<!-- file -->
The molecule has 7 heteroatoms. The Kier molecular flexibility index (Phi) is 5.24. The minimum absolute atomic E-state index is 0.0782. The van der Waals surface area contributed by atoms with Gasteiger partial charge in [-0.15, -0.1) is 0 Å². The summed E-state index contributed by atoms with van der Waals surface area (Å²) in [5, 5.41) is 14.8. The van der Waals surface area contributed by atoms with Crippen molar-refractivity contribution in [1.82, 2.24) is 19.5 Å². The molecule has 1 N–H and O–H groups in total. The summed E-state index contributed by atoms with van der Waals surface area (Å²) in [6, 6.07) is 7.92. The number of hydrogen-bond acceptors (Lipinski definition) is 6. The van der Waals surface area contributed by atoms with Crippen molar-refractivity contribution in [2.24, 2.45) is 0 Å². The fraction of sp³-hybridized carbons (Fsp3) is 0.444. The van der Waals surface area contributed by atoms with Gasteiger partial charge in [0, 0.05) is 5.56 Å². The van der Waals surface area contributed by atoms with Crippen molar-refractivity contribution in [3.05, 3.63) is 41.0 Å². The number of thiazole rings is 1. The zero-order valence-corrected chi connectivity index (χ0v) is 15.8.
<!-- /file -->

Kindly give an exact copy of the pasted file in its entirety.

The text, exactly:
The molecule has 7 heteroatoms. The Kier molecular flexibility index (Phi) is 5.24. The minimum absolute atomic E-state index is 0.0782. The van der Waals surface area contributed by atoms with Gasteiger partial charge in [-0.15, -0.1) is 0 Å². The summed E-state index contributed by atoms with van der Waals surface area (Å²) in [5, 5.41) is 14.8. The van der Waals surface area contributed by atoms with Crippen molar-refractivity contribution in [1.82, 2.24) is 19.5 Å². The molecule has 1 N–H and O–H groups in total. The summed E-state index contributed by atoms with van der Waals surface area (Å²) in [6, 6.07) is 7.92. The number of hydrogen-bond acceptors (Lipinski definition) is 6. The van der Waals surface area contributed by atoms with Crippen molar-refractivity contribution in [2.24, 2.45) is 0 Å². The fraction of sp³-hybridized carbons (Fsp3) is 0.444. The van der Waals surface area contributed by atoms with Gasteiger partial charge in [0, 0.05) is 5.56 Å². The van der Waals surface area contributed by atoms with Crippen molar-refractivity contribution in [3.05, 3.63) is 41.0 Å². The number of thiazole rings is 1. The zero-order valence-corrected chi connectivity index (χ0v) is 15.8.